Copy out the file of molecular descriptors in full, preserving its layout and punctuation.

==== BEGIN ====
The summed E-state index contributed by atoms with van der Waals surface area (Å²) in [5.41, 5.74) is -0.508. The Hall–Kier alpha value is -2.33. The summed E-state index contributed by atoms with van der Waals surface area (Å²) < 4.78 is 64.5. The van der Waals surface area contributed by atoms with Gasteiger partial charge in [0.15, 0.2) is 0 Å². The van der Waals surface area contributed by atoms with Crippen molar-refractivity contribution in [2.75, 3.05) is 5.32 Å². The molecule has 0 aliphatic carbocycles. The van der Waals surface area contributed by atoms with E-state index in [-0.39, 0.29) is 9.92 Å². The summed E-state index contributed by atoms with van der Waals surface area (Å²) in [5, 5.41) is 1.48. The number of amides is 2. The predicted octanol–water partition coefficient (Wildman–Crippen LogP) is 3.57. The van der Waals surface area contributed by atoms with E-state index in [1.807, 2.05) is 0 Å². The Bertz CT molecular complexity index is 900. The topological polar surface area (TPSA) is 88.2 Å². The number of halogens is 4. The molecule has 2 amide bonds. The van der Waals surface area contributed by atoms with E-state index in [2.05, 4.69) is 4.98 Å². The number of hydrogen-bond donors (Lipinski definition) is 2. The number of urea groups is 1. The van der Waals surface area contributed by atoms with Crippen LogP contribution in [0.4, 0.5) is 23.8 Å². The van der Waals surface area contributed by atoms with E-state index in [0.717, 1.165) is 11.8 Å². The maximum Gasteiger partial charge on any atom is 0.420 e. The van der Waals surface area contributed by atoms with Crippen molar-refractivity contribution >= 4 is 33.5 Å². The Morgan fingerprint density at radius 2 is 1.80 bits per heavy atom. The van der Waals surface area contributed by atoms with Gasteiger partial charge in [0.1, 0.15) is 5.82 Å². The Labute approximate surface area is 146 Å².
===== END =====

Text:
The summed E-state index contributed by atoms with van der Waals surface area (Å²) in [5.41, 5.74) is -0.508. The Hall–Kier alpha value is -2.33. The summed E-state index contributed by atoms with van der Waals surface area (Å²) < 4.78 is 64.5. The van der Waals surface area contributed by atoms with Gasteiger partial charge in [0.15, 0.2) is 0 Å². The van der Waals surface area contributed by atoms with Crippen molar-refractivity contribution in [2.75, 3.05) is 5.32 Å². The molecule has 0 aliphatic carbocycles. The van der Waals surface area contributed by atoms with E-state index in [-0.39, 0.29) is 9.92 Å². The summed E-state index contributed by atoms with van der Waals surface area (Å²) in [5, 5.41) is 1.48. The number of amides is 2. The predicted octanol–water partition coefficient (Wildman–Crippen LogP) is 3.57. The van der Waals surface area contributed by atoms with E-state index in [1.807, 2.05) is 0 Å². The Bertz CT molecular complexity index is 900. The topological polar surface area (TPSA) is 88.2 Å². The number of halogens is 4. The molecule has 2 amide bonds. The van der Waals surface area contributed by atoms with E-state index in [2.05, 4.69) is 4.98 Å². The number of hydrogen-bond donors (Lipinski definition) is 2. The number of urea groups is 1. The van der Waals surface area contributed by atoms with Crippen LogP contribution in [0.4, 0.5) is 23.8 Å². The van der Waals surface area contributed by atoms with E-state index in [0.717, 1.165) is 11.8 Å². The maximum Gasteiger partial charge on any atom is 0.420 e. The van der Waals surface area contributed by atoms with Crippen molar-refractivity contribution >= 4 is 33.5 Å². The Morgan fingerprint density at radius 2 is 1.80 bits per heavy atom. The van der Waals surface area contributed by atoms with Gasteiger partial charge in [0.1, 0.15) is 5.82 Å². The Labute approximate surface area is 146 Å².